India to shop for foreign cricketers

Indian cricket officials are keen to bring in foreign players to add a touch of glamour to domestic tournaments.

  • Reuters
  • Updated: August 8, 2006, 11:45 AM IST
India to shop for foreign cricketers

Ahmedabad: Indian cricket officials say they are keen to bring in foreign players in order to add a touch of glamour to otherwise dull domestic tournaments.

While cricket-mad India is the game's commercial hub, domestic matches draw few spectators or additional sponsorship in contrast to the international matches.

Interest has also waned as top draws such as Rahul Dravid and Sachin Tendulkar rarely play domestic cricket due to their busy international schedule.

"The board is open to the idea," says board secretary Niranjan Shah. "The rule is already there but nobody has used it so far."

Shah says regulations allow teams to include up to three players from outside a state, but there are no restrictions on how many of the three can be foreigners.

"If some big players from abroad come then people will come and see these matches," says Shah, adding that he did not anticipate much opposition from local players.

"If our players can go and play in the English county then we should also be ready to bring in outside players."

Officials also hope that tempting some of cricket's biggest names to India would boost television viewer figures.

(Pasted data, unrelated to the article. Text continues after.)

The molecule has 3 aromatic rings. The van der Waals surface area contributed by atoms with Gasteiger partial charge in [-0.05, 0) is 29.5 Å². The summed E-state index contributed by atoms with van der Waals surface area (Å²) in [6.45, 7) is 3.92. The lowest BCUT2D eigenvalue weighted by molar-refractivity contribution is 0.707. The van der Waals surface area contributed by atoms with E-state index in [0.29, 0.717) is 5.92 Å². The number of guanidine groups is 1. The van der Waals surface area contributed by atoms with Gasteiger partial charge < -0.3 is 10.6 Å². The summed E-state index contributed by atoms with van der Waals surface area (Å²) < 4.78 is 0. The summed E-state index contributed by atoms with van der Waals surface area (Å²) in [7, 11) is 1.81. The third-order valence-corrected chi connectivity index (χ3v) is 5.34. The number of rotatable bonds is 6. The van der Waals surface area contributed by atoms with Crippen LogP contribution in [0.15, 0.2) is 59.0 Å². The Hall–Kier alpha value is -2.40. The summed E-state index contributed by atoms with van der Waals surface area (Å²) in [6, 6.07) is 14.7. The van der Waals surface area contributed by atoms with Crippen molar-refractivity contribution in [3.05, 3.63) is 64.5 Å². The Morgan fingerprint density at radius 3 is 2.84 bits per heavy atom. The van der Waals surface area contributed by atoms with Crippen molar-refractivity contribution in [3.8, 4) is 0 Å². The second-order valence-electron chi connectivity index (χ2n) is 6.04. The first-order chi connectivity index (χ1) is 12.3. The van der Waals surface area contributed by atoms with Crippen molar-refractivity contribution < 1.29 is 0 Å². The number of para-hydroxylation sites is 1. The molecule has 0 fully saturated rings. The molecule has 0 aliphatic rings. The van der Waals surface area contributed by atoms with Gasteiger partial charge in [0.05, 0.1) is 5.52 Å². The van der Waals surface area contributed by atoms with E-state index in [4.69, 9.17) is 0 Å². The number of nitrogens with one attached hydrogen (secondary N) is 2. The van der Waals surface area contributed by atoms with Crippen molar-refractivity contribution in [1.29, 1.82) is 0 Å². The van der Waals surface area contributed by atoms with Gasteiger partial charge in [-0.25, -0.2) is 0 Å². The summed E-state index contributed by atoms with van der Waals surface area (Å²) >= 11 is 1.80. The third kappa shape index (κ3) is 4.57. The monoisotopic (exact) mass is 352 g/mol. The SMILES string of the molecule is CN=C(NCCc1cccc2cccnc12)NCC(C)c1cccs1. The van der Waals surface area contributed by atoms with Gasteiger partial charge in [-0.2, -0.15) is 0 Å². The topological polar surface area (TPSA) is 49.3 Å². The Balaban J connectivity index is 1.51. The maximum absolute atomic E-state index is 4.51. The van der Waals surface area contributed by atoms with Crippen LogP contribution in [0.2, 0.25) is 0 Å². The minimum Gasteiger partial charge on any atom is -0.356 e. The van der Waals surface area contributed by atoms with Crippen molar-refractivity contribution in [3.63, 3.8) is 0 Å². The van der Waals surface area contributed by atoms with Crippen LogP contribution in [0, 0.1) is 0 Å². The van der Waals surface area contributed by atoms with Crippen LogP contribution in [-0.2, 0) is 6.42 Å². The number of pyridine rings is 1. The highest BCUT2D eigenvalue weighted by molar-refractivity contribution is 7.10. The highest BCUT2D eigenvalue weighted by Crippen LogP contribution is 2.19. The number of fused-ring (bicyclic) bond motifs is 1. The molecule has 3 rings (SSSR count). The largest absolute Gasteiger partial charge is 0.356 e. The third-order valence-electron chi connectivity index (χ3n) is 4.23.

The Board of Control for Cricket in India (BCCI) signed a four-year TV rights deal in February worth $612 mn that requires 70 days live telecast of domestic games.

"We took a decision last year to shop for foreign players, preferably a star commodity," says Ajay Shirke, president of the Maharashtra Cricket Association.

State sides can draw on huge funds at their disposal thanks to a grant from the world's richest national cricket board, which signed rights deals worth over $1 bn this year.

State associations are set to receive as much as $1.7 mn this year, says Shah.

Maharashtra have already appointed Australian coach Darren Holder, who took the team to fifth in Ranji Trophy last season. Former Pakistan player Intikhab Alam coaches the Punjab team.


Shirke says foreign players could earn between $30,000 to $40,000 a season if a team went all the way in the tournament.

The match fee for a Ranji game is Rs 1 lakh. "Also remember, if we hire a star we can attract sponsors," he says. "I don't think money is an issue at all."

Wider endorsement of such a move could bring many big names to domestic Indian cricket, especially after England's board recently announced counties would only be allowed to field one overseas player from 2008.

Foreign players are not new to Indian cricket. India had invited West Indian fast bowlers Roy Gilchrist, Chester Watson, Charlie Stayers and Lester King to play in the 1960's to help their batsmen adapt to pace and foster their own seam bowlers.

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